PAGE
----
Requiring all 14-year-olds to study algebra regardless of their ability can harm their mathematical development, new research has shown.
Two separate research studies from the US have shown that changes made to toughen up state curricula are having unintended consequences. The studies arrive as the maths curriculum in England is being reviewed; getting the teaching of algebra right has already been identified as a priority for secondary schools.
In 2002, one county in North Carolina, US, introduced algebra for eighth-grade pupils (the equivalent of Year 9) for two years. After the two years, eighth-grade pupils were no longer taught algebra. This gave academics at Duke University the chance to compare the performance of pupils who had similar initial achievement.
The conclusion of their study is important for anyone interested in maths teaching. It found that moderately performing eighth-grade pupils who took the ninth-grade algebra course performed worse in that course, and in other maths courses later in their school careers, than those who did not take the course.
The researchers concluded that the early teaching of more advanced maths, without any strategy to prepare pupils, could damage their chances of understanding the subject long-term.
Now, a separate study in California has reached similar conclusions. It found that pupils in the bottom 10 per cent of their class gained lower maths scores than expected if they were taught algebra in the eighth grade, rather than in the ninth grade.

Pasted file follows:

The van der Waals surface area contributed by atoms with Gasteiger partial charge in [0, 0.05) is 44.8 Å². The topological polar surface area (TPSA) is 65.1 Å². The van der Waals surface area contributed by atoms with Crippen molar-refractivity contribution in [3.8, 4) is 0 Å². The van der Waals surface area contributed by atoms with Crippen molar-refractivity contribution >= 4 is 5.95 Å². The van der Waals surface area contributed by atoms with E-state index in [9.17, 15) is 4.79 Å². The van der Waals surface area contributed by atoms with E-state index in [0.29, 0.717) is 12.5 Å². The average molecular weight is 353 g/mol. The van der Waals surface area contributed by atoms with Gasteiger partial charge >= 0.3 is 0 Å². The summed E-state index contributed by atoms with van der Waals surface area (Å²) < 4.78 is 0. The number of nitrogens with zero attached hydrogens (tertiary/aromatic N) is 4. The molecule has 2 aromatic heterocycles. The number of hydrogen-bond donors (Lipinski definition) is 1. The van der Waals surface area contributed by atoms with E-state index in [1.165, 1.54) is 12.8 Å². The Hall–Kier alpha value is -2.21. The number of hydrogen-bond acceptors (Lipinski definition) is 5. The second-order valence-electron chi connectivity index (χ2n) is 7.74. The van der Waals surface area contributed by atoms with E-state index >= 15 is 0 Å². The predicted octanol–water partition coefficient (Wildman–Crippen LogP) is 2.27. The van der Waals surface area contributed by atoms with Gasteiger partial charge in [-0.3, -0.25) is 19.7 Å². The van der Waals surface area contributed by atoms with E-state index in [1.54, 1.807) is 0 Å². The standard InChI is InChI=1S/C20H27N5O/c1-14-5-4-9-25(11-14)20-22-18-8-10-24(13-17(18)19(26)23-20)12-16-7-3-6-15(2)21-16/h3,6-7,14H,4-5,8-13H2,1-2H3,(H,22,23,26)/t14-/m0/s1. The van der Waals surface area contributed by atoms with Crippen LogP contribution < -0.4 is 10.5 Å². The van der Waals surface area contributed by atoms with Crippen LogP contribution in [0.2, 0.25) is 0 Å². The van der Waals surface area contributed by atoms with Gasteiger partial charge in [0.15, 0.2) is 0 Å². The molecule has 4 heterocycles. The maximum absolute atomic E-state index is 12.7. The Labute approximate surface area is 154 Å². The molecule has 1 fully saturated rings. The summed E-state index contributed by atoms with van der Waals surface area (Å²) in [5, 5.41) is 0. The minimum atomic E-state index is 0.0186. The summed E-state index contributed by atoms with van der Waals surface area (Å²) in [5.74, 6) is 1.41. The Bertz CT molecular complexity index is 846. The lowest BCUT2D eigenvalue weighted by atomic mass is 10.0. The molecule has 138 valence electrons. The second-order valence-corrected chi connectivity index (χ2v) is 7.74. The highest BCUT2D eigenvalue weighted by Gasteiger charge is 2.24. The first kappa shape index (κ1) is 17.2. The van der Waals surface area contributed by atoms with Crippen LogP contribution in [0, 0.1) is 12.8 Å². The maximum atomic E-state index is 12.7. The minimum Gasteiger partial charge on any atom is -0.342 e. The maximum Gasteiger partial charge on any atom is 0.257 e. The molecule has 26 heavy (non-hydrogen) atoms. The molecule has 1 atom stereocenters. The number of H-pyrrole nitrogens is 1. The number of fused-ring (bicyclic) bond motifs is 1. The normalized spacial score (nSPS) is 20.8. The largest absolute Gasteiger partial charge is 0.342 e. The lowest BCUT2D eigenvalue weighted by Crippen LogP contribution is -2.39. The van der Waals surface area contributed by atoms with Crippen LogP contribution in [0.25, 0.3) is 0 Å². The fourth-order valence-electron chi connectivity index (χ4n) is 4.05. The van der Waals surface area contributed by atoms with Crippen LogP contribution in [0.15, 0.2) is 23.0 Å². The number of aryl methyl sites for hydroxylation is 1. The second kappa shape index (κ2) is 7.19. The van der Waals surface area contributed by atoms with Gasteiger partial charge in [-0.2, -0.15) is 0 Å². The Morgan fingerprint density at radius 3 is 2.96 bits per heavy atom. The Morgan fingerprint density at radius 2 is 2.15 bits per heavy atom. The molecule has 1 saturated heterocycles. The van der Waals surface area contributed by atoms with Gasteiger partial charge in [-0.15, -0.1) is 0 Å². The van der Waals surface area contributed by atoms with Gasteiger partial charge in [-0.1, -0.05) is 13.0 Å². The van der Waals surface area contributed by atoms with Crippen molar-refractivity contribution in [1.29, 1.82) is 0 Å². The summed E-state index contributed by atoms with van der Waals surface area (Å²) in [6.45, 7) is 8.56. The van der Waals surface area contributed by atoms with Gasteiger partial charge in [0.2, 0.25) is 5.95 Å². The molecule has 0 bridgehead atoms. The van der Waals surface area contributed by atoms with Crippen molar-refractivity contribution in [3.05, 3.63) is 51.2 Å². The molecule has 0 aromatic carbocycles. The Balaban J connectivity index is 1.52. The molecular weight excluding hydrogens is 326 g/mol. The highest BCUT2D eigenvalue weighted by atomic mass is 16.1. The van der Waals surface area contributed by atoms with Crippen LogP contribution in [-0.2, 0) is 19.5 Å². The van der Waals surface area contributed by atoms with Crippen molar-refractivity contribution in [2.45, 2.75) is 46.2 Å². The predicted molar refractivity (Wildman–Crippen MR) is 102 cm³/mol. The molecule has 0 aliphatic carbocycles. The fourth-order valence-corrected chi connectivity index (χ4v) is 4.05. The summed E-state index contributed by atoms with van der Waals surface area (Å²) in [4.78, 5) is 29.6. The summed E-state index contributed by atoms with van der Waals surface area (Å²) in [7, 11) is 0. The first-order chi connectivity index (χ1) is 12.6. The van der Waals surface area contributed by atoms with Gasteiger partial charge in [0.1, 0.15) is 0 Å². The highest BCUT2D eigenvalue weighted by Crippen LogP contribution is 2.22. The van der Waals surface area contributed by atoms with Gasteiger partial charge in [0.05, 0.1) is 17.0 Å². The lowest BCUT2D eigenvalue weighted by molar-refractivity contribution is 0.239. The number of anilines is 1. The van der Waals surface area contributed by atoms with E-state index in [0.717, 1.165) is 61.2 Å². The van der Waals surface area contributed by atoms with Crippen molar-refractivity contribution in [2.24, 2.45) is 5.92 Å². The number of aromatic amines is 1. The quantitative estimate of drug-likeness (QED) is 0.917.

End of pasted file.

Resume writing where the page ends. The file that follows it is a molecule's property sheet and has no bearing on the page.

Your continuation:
About three-quarters of the 2,000 low-ability pupils in the study took algebra-only courses and achieved an average grade of C- over the year, while similar pupils learning general maths gained an average grade of C.
The study's authors, from UC Davis School of Education, warned that, while teaching algebra early is a laudable aim, a universal policy can "academically harm" some pupils.
The conclusions of both reports should make interesting reading for education secretary Michael Gove, who has said that he would like algebra and calculus to be studied at a younger age in the UK.
A report published by the Department for Education earlier this year, as part of the review of the national curriculum, said that English and American pupils at age 14 performed at a comparable level in algebra, although both countries were placed relatively low in international rankings. The report also found that only a minority of high-performing countries introduced algebraic concepts any earlier.
Rob Eastaway, an author and maths consultant, said that the concerns expressed in the US studies about pupils' ability in algebra were reflected on this side of the Atlantic.
"I know from doing a lot of surveys with teenagers, it is the number one thing (they) say they find difficult or dull," he said. "Talking to teachers, they say children are coming out of GCSE with an A* and yet go on to sixth form and the thing they are weakest at is algebra."
Professor David Reynolds of the University of Southampton said that any policy implications would rest on educationalists being able to pick up on the particular problems that low-ability children were having with algebra.
"My inclination with maths generally is to wait for the next Pisa (Programme for International Student Assessment) survey in December 2013 and look at how countries with different curricula in maths do," he said.
"The reason algebra is started in most societies at around 13 or 14 is because of the inherent difficulty that younger children find in doing it."
The concerns coming out of the US that accelerating pupils' maths learning can harm their long-term prospects also echoes worries about early entry to GCSE maths in England. Fewer than 5 per cent of Year 10 pupils took the exam in 2005, compared with almost a quarter last year. Statistics show that early-entry candidates perform worse overall than those who are not entered early.